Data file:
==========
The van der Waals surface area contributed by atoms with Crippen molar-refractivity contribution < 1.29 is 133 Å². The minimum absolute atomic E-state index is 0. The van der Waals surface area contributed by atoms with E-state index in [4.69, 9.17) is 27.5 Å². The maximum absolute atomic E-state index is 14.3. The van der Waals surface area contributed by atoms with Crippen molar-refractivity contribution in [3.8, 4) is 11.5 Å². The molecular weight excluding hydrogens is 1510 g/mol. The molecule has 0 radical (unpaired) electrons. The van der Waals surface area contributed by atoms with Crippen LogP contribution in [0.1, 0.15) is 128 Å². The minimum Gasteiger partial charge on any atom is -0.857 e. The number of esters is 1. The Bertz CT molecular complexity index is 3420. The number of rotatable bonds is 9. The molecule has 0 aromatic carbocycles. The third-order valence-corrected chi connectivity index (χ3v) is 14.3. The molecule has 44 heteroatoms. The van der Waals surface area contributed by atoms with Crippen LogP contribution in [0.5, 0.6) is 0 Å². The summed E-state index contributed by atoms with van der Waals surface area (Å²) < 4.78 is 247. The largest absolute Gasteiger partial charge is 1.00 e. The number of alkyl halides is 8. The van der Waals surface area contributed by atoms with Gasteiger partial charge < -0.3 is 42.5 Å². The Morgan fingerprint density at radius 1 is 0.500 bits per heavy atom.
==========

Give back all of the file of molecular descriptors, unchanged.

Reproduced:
The van der Waals surface area contributed by atoms with Crippen molar-refractivity contribution < 1.29 is 133 Å². The minimum absolute atomic E-state index is 0. The van der Waals surface area contributed by atoms with E-state index in [4.69, 9.17) is 27.5 Å². The maximum absolute atomic E-state index is 14.3. The van der Waals surface area contributed by atoms with Crippen molar-refractivity contribution in [3.8, 4) is 11.5 Å². The molecular weight excluding hydrogens is 1510 g/mol. The molecule has 0 radical (unpaired) electrons. The van der Waals surface area contributed by atoms with Crippen LogP contribution in [0.1, 0.15) is 128 Å². The minimum Gasteiger partial charge on any atom is -0.857 e. The number of esters is 1. The Bertz CT molecular complexity index is 3420. The number of rotatable bonds is 9. The molecule has 0 aromatic carbocycles. The third-order valence-corrected chi connectivity index (χ3v) is 14.3. The molecule has 44 heteroatoms. The van der Waals surface area contributed by atoms with Crippen LogP contribution in [0.5, 0.6) is 0 Å². The summed E-state index contributed by atoms with van der Waals surface area (Å²) < 4.78 is 247. The largest absolute Gasteiger partial charge is 1.00 e. The number of alkyl halides is 8. The van der Waals surface area contributed by atoms with Gasteiger partial charge < -0.3 is 42.5 Å². The Morgan fingerprint density at radius 1 is 0.500 bits per heavy atom.